So, does your home insurance policy cover water damage? Do I need flood insurance? What does flood insurance cover that my homeowner policy won't? Have you ever asked yourself any of these questions, or should you be? Let's explore the difference.
Depending what caused the water to enter can be a determining factor as to what the coverage there will be. There are two different policies that cover water damage to a dwelling (a house, apartment, or another place of residence. (Dictionary.com). Those include a Homeowners Insurance policy and then a separate Flood Insurance policy.Home Insurance
Typical water damage that can be covered by your Home Insurance provider is most often defined as water that didn't start from the ground and move in. We are looking at water that started in and moved out or from above and came down- A little confusing? Here are some examples:
- Busted water heater leaks into the bedroom causing damage
- Broken pipes or hoses from your washing machine
- Burst pipes as a result of freezing (unless you left your house and forgot it was going to be below freezing and failed to prepare)
- A leaky roof causing water to come in through your attic or ceiling. Some policies cover water damage that results from rain or storm (although this can vary policy to policy).
- A hailstorm smashes your window, allowing hail and rain to gain access to your home.
When does home insurance not offer water damage coverage? If it is not sudden and accidental tearing, cracking, burning, or bulging of a steam, heating, AC, or automatic fire protection system, you may be looking at a whole new ordeal. Example include:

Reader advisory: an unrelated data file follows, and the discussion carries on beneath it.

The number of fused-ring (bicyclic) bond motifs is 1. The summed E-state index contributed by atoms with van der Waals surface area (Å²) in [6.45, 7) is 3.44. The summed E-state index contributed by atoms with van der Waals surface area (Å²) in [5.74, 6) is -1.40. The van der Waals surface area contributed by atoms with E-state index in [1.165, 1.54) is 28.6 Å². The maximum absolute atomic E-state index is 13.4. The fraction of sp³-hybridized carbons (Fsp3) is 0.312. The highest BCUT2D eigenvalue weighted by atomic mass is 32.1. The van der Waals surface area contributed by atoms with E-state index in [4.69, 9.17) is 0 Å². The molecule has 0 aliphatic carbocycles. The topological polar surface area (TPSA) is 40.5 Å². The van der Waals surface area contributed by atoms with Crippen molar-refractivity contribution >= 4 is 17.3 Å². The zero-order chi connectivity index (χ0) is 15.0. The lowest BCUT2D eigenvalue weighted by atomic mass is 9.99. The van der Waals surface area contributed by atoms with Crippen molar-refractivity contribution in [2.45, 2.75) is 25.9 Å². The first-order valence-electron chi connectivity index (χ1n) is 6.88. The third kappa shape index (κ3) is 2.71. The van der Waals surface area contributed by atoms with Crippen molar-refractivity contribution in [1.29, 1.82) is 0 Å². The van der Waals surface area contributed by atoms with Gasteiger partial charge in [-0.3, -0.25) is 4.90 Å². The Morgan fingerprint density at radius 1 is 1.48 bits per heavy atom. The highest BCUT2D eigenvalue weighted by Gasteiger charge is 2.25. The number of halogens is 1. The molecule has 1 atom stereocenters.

- Backed up sewer or septic
- Ground seepage
- Poorly backed up pipes
Water damage coming from the outside in or from the ground up is going to be covered by flood insurance. Flood is a rising
and overflow of water onto normally dry land. For flood insurance, "rising" is the keyword. Don't worry here are some examples:
- A storm lingers over an area for a few days dumping abnormal amounts of rainfall causing overflowing retention to flood surrounding areas causing damage to property from rising water.
- Your pool collapses and floods your home
- Water main break under your house causing the ground to be fully saturated and cause cracks in your foundation.
Knowing your exposure to risk will help you to determine whether the extra Flood insurance policy may be needed.
It's important to understand that flood insurance and homeowner's insurance do not duplicate coverage. They work together and complement each other. Additional coverages can be added to your home owner's policy that outlines specific water damages that you might want to consider. Talk to your agent about flood insurance and homeowner's insurance, and then decide which coverage you need to protect your home, its contents, and your family.